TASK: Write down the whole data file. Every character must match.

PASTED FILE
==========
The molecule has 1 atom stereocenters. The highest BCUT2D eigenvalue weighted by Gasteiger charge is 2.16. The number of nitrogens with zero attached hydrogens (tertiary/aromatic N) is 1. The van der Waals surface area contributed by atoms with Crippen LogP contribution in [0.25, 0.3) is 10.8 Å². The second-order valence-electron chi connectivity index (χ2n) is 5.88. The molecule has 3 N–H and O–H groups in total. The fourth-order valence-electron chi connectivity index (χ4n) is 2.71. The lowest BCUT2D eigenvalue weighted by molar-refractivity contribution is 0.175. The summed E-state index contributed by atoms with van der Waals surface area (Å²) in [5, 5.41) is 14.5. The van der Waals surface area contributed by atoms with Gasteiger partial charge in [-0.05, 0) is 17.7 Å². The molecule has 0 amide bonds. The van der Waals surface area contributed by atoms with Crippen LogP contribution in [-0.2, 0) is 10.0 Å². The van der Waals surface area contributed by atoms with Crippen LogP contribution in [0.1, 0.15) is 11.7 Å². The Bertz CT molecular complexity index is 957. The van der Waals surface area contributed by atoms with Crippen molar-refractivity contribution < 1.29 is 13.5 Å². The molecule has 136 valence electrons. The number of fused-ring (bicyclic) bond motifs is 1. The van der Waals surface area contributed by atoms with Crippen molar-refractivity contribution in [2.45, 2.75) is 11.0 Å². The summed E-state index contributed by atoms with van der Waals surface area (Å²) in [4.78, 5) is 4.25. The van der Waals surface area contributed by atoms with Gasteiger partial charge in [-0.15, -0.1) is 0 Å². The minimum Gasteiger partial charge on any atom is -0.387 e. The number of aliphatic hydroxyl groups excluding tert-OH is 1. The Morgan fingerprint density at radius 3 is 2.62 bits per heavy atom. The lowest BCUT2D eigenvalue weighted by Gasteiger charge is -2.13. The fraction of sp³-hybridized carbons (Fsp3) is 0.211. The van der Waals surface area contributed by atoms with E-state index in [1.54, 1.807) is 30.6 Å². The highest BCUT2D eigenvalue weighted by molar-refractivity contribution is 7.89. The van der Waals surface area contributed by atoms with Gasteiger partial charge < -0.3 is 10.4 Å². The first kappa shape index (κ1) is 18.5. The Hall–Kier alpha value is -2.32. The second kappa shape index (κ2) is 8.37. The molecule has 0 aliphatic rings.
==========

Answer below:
The molecule has 1 atom stereocenters. The highest BCUT2D eigenvalue weighted by Gasteiger charge is 2.16. The number of nitrogens with zero attached hydrogens (tertiary/aromatic N) is 1. The van der Waals surface area contributed by atoms with Crippen LogP contribution in [0.25, 0.3) is 10.8 Å². The second-order valence-electron chi connectivity index (χ2n) is 5.88. The molecule has 3 N–H and O–H groups in total. The fourth-order valence-electron chi connectivity index (χ4n) is 2.71. The lowest BCUT2D eigenvalue weighted by molar-refractivity contribution is 0.175. The summed E-state index contributed by atoms with van der Waals surface area (Å²) in [5, 5.41) is 14.5. The van der Waals surface area contributed by atoms with Gasteiger partial charge in [-0.05, 0) is 17.7 Å². The molecule has 0 amide bonds. The van der Waals surface area contributed by atoms with Crippen LogP contribution in [-0.2, 0) is 10.0 Å². The van der Waals surface area contributed by atoms with Crippen LogP contribution in [0.1, 0.15) is 11.7 Å². The Bertz CT molecular complexity index is 957. The van der Waals surface area contributed by atoms with Crippen molar-refractivity contribution < 1.29 is 13.5 Å². The molecule has 136 valence electrons. The number of fused-ring (bicyclic) bond motifs is 1. The van der Waals surface area contributed by atoms with Crippen molar-refractivity contribution in [2.45, 2.75) is 11.0 Å². The summed E-state index contributed by atoms with van der Waals surface area (Å²) in [4.78, 5) is 4.25. The van der Waals surface area contributed by atoms with Gasteiger partial charge in [-0.15, -0.1) is 0 Å². The minimum Gasteiger partial charge on any atom is -0.387 e. The number of aliphatic hydroxyl groups excluding tert-OH is 1. The Morgan fingerprint density at radius 3 is 2.62 bits per heavy atom. The lowest BCUT2D eigenvalue weighted by Gasteiger charge is -2.13. The fraction of sp³-hybridized carbons (Fsp3) is 0.211. The van der Waals surface area contributed by atoms with E-state index in [1.54, 1.807) is 30.6 Å². The highest BCUT2D eigenvalue weighted by molar-refractivity contribution is 7.89. The van der Waals surface area contributed by atoms with Gasteiger partial charge < -0.3 is 10.4 Å². The first kappa shape index (κ1) is 18.5. The Hall–Kier alpha value is -2.32. The second kappa shape index (κ2) is 8.37. The molecule has 0 aliphatic rings.